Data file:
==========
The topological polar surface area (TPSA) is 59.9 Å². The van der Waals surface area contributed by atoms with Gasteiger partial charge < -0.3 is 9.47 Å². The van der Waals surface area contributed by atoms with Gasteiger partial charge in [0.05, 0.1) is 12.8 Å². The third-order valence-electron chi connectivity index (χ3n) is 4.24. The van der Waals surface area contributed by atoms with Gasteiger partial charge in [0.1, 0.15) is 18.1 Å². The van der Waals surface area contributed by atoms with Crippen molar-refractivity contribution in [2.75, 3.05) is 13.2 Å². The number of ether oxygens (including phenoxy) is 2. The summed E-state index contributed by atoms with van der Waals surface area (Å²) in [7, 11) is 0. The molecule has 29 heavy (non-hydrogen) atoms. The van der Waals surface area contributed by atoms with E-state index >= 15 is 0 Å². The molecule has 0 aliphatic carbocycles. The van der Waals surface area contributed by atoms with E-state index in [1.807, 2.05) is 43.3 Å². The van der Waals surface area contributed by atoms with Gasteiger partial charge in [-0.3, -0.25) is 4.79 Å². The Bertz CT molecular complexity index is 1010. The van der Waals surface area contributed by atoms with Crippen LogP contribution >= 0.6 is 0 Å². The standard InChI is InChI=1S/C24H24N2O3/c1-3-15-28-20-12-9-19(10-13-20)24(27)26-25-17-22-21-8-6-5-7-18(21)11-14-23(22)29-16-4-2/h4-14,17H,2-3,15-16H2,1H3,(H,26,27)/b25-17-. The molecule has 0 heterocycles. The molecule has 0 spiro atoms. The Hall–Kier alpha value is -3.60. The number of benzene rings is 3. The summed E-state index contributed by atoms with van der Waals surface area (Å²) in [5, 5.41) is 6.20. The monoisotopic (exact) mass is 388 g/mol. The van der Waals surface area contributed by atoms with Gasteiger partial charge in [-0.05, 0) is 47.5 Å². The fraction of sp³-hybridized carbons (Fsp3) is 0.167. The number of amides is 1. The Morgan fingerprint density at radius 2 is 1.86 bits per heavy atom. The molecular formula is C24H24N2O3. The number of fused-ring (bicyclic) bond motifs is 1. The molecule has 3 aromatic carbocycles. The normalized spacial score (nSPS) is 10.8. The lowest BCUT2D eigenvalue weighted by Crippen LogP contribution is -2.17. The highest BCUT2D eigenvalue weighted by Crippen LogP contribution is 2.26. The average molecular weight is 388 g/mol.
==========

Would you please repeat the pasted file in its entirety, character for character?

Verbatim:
The topological polar surface area (TPSA) is 59.9 Å². The van der Waals surface area contributed by atoms with Gasteiger partial charge < -0.3 is 9.47 Å². The van der Waals surface area contributed by atoms with Gasteiger partial charge in [0.05, 0.1) is 12.8 Å². The third-order valence-electron chi connectivity index (χ3n) is 4.24. The van der Waals surface area contributed by atoms with Gasteiger partial charge in [0.1, 0.15) is 18.1 Å². The van der Waals surface area contributed by atoms with Crippen molar-refractivity contribution in [2.75, 3.05) is 13.2 Å². The number of ether oxygens (including phenoxy) is 2. The summed E-state index contributed by atoms with van der Waals surface area (Å²) in [7, 11) is 0. The molecule has 29 heavy (non-hydrogen) atoms. The van der Waals surface area contributed by atoms with E-state index >= 15 is 0 Å². The molecule has 0 aliphatic carbocycles. The van der Waals surface area contributed by atoms with E-state index in [1.807, 2.05) is 43.3 Å². The van der Waals surface area contributed by atoms with Gasteiger partial charge in [-0.3, -0.25) is 4.79 Å². The Bertz CT molecular complexity index is 1010. The van der Waals surface area contributed by atoms with Crippen LogP contribution >= 0.6 is 0 Å². The standard InChI is InChI=1S/C24H24N2O3/c1-3-15-28-20-12-9-19(10-13-20)24(27)26-25-17-22-21-8-6-5-7-18(21)11-14-23(22)29-16-4-2/h4-14,17H,2-3,15-16H2,1H3,(H,26,27)/b25-17-. The molecule has 0 heterocycles. The molecule has 0 spiro atoms. The Hall–Kier alpha value is -3.60. The number of benzene rings is 3. The summed E-state index contributed by atoms with van der Waals surface area (Å²) in [5, 5.41) is 6.20. The monoisotopic (exact) mass is 388 g/mol. The van der Waals surface area contributed by atoms with Gasteiger partial charge in [-0.05, 0) is 47.5 Å². The fraction of sp³-hybridized carbons (Fsp3) is 0.167. The number of amides is 1. The Morgan fingerprint density at radius 2 is 1.86 bits per heavy atom. The molecular formula is C24H24N2O3. The number of fused-ring (bicyclic) bond motifs is 1. The molecule has 3 aromatic carbocycles. The normalized spacial score (nSPS) is 10.8. The lowest BCUT2D eigenvalue weighted by Crippen LogP contribution is -2.17. The highest BCUT2D eigenvalue weighted by Crippen LogP contribution is 2.26. The average molecular weight is 388 g/mol.